The following is a fix for the bourdon tube type temp gauge ‘sender’ that has worked for me so far. I believe the most common fault with these is a break in the small pipe, usually where it goes into the tube which in turn lives in the intake manifold.

The first step is pretty straight forward. Unsolder the broken pipe, cut off the damaged section and re-solder the pipe the tube. The problem has always been –“How do you refill the system with ether and then seal it up?” Soldering won’t work because the ether in the bulb will expand with the heat as you solder an escape. Plus it is rather/very flammable!

What worked for me (so far) is to find a small brass machine screw and nut. Drill a hole in the end of the tube opposite where the pipe enters, large enough for the machine screw. Then solder on the brass nut. (Some tubes already have a re-useable tapered brass ‘plug’ pressed and soldered into a hole in the end). Fill the tube with ether. I used starting fluid. Spray a fair amount into a small container. Suck it up with a syringe and inject it into the tube. I found my gauge was accurate if I filled up the tube and then withdrew (I think) about 5-10 ccs. Too much starting fluid in the tube will cause the meter movement in the gauge to ‘pin’ and this is NOT GOOD for the tiny gear rack and spring assembly.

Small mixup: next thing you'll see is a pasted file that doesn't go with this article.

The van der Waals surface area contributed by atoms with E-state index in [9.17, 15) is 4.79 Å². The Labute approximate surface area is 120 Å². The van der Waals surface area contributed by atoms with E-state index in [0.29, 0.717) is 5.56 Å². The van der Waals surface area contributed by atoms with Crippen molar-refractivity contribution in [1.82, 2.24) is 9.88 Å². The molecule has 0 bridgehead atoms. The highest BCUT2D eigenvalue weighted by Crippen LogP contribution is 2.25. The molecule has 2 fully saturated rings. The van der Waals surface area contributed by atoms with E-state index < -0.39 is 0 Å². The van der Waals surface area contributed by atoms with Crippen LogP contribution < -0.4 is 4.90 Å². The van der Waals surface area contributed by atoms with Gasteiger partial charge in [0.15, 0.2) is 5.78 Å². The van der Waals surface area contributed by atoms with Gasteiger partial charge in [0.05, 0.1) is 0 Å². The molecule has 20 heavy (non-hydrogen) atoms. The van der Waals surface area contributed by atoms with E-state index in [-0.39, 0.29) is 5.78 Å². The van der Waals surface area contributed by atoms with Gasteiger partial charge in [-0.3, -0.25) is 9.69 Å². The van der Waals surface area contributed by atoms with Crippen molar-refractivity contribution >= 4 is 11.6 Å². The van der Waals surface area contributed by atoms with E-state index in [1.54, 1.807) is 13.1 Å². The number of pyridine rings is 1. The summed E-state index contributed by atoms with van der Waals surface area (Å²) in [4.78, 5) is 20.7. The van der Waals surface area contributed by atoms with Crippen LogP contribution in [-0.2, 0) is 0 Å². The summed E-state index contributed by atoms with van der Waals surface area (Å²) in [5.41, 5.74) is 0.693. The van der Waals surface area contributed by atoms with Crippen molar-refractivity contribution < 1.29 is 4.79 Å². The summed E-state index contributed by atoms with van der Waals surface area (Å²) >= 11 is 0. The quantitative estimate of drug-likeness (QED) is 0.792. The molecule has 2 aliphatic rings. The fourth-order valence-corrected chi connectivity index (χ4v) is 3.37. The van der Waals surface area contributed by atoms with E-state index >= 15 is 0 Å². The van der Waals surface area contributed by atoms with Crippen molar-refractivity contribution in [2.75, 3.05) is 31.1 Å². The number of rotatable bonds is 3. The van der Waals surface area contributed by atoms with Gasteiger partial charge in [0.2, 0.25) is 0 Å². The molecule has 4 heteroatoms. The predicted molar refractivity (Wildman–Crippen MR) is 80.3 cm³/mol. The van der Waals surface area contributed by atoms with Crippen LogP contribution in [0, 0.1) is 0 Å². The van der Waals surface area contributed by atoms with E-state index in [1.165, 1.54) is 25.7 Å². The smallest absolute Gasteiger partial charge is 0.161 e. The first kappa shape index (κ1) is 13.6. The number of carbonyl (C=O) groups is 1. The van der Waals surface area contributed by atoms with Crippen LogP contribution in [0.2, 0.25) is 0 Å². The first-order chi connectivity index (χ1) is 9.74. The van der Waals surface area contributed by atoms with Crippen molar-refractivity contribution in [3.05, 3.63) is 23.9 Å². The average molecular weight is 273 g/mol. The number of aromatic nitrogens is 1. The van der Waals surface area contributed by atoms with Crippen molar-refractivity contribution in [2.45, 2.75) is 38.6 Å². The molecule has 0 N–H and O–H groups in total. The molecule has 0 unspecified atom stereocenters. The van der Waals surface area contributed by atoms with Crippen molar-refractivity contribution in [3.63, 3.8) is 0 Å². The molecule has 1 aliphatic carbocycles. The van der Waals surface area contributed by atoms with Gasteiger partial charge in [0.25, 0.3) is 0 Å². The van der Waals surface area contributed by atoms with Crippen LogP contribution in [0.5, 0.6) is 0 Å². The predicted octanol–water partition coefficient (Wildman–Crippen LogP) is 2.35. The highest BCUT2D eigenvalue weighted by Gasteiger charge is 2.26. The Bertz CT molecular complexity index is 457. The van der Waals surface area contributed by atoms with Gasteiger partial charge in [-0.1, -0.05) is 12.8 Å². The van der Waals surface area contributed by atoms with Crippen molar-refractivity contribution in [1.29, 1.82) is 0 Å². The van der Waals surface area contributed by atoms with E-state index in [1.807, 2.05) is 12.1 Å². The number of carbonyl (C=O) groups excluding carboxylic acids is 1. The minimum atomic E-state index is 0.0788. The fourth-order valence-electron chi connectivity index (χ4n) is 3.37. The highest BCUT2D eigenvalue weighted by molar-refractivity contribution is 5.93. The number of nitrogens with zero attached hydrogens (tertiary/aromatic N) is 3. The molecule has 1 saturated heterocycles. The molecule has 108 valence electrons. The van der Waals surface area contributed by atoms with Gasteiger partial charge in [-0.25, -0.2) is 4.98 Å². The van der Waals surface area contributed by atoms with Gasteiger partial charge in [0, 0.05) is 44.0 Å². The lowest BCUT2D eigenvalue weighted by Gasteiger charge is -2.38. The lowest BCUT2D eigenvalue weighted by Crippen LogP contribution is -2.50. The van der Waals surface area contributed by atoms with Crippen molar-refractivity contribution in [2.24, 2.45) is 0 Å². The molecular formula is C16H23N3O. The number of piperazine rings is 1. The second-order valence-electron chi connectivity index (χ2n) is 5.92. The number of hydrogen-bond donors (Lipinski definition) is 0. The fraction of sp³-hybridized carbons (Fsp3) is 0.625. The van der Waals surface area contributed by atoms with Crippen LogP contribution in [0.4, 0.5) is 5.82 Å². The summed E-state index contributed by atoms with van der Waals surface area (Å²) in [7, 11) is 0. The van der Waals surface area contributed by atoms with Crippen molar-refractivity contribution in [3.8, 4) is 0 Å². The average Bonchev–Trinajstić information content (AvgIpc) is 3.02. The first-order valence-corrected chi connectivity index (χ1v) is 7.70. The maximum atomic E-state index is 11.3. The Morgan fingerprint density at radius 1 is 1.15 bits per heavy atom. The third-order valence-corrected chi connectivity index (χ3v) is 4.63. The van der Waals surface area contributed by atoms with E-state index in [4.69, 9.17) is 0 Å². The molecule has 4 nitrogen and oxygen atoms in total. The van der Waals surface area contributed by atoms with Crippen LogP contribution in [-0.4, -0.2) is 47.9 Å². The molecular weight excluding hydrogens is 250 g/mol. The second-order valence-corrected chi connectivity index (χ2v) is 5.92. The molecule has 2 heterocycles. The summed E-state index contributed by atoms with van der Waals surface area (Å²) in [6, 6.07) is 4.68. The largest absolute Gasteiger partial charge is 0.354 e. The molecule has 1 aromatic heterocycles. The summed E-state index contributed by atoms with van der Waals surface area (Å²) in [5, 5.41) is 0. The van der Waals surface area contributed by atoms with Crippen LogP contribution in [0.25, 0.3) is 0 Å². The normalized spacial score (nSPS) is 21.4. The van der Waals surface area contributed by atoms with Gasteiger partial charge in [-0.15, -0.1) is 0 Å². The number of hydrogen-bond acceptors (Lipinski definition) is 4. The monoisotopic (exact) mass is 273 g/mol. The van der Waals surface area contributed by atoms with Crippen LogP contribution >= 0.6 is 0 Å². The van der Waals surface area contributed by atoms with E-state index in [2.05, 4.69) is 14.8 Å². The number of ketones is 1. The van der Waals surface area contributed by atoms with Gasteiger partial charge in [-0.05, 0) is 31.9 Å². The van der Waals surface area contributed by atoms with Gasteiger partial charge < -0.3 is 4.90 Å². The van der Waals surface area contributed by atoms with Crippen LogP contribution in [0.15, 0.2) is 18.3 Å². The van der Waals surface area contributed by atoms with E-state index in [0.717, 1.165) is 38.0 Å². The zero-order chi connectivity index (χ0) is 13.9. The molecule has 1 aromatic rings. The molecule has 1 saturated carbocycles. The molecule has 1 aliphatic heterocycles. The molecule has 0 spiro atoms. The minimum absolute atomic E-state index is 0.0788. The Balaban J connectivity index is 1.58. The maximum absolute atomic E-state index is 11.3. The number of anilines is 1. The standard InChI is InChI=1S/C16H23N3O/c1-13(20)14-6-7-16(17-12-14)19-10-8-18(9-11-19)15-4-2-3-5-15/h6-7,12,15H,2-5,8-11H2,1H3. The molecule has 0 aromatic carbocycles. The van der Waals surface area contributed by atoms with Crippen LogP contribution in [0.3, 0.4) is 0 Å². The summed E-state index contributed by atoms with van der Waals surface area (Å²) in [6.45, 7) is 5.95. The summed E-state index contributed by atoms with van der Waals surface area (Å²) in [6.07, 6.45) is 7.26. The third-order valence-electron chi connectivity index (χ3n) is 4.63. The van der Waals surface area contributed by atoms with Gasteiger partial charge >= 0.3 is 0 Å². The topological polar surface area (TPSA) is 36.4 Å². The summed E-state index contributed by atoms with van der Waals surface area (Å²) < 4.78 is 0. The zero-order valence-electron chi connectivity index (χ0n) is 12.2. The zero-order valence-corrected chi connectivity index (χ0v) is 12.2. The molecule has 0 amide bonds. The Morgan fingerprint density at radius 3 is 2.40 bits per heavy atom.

Finally wrap the small machine screw with teflon tape and teflon goop and screw it in tight. Wait for both to set. I tried various rubber washers first, but they all leaked under pressure. You can test the gauge for accuracy with some boiling water and a thermometer. Watch the movement carefully while testing for calibration.

One caution besides the obvious “don’t work with starting fluid around flames”. The problem is that the expansion characteristics are different for ether or whatever was originally in the system vs starting fluid – which is easily available.

Anyway for those who like a challenge, have some time, like to ‘putter along’ and are too cheap for the professional repair, this is another option.

Mark Nelson,
1958 Mk1 Jaguar (from the Jag-lovers internet site)

(Submitted by John Fowler)